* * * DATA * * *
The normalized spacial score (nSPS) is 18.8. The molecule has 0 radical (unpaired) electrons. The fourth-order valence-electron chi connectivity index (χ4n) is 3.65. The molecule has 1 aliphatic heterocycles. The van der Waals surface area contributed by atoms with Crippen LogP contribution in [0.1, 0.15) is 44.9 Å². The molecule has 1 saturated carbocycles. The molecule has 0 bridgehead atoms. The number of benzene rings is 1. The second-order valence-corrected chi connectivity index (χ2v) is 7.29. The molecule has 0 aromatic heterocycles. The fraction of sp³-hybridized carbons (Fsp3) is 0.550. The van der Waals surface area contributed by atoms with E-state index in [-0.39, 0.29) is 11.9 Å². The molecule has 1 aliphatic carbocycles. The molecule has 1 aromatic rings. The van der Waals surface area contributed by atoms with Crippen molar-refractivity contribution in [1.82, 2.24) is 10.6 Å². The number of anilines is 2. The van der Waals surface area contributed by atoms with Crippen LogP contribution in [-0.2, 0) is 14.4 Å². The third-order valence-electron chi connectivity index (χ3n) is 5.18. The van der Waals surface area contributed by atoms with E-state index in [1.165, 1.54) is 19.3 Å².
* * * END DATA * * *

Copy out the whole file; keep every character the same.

The normalized spacial score (nSPS) is 18.8. The molecule has 0 radical (unpaired) electrons. The fourth-order valence-electron chi connectivity index (χ4n) is 3.65. The molecule has 1 aliphatic heterocycles. The van der Waals surface area contributed by atoms with Crippen LogP contribution in [0.1, 0.15) is 44.9 Å². The molecule has 1 saturated carbocycles. The molecule has 0 bridgehead atoms. The number of benzene rings is 1. The second-order valence-corrected chi connectivity index (χ2v) is 7.29. The molecule has 0 aromatic heterocycles. The fraction of sp³-hybridized carbons (Fsp3) is 0.550. The van der Waals surface area contributed by atoms with E-state index in [-0.39, 0.29) is 11.9 Å². The molecule has 1 aliphatic carbocycles. The molecule has 1 aromatic rings. The van der Waals surface area contributed by atoms with Crippen molar-refractivity contribution in [1.82, 2.24) is 10.6 Å². The number of anilines is 2. The van der Waals surface area contributed by atoms with Crippen LogP contribution in [-0.2, 0) is 14.4 Å². The third-order valence-electron chi connectivity index (χ3n) is 5.18. The van der Waals surface area contributed by atoms with E-state index in [1.165, 1.54) is 19.3 Å².